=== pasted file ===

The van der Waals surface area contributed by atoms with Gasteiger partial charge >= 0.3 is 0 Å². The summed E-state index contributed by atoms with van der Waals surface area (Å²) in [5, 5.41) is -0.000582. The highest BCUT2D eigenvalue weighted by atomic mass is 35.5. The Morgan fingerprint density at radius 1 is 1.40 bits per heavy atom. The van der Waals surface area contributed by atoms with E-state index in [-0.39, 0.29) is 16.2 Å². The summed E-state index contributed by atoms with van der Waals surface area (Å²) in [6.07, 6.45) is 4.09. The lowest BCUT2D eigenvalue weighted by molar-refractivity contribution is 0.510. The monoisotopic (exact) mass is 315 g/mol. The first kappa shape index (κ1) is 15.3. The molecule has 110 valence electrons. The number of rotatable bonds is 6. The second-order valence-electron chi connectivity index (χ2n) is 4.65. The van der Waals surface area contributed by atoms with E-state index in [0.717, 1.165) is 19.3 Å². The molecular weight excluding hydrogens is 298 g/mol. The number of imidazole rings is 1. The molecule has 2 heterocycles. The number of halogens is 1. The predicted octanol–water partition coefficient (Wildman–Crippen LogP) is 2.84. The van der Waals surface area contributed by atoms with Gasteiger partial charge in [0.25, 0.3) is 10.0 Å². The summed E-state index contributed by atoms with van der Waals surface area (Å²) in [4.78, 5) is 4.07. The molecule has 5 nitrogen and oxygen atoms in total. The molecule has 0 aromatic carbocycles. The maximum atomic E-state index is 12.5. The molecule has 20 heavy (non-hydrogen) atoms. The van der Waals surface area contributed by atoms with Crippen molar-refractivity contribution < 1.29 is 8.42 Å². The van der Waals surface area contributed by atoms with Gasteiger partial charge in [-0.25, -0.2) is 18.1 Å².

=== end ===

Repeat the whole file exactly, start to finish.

The van der Waals surface area contributed by atoms with Gasteiger partial charge >= 0.3 is 0 Å². The summed E-state index contributed by atoms with van der Waals surface area (Å²) in [5, 5.41) is -0.000582. The highest BCUT2D eigenvalue weighted by atomic mass is 35.5. The Morgan fingerprint density at radius 1 is 1.40 bits per heavy atom. The van der Waals surface area contributed by atoms with E-state index in [-0.39, 0.29) is 16.2 Å². The summed E-state index contributed by atoms with van der Waals surface area (Å²) in [6.07, 6.45) is 4.09. The lowest BCUT2D eigenvalue weighted by molar-refractivity contribution is 0.510. The monoisotopic (exact) mass is 315 g/mol. The first kappa shape index (κ1) is 15.3. The molecule has 110 valence electrons. The number of rotatable bonds is 6. The second-order valence-electron chi connectivity index (χ2n) is 4.65. The van der Waals surface area contributed by atoms with E-state index in [0.717, 1.165) is 19.3 Å². The molecular weight excluding hydrogens is 298 g/mol. The number of imidazole rings is 1. The molecule has 2 heterocycles. The number of halogens is 1. The predicted octanol–water partition coefficient (Wildman–Crippen LogP) is 2.84. The van der Waals surface area contributed by atoms with Gasteiger partial charge in [0.25, 0.3) is 10.0 Å². The summed E-state index contributed by atoms with van der Waals surface area (Å²) in [4.78, 5) is 4.07. The molecule has 5 nitrogen and oxygen atoms in total. The molecule has 0 aromatic carbocycles. The maximum atomic E-state index is 12.5. The molecule has 20 heavy (non-hydrogen) atoms. The van der Waals surface area contributed by atoms with Crippen molar-refractivity contribution < 1.29 is 8.42 Å². The van der Waals surface area contributed by atoms with Gasteiger partial charge in [-0.25, -0.2) is 18.1 Å².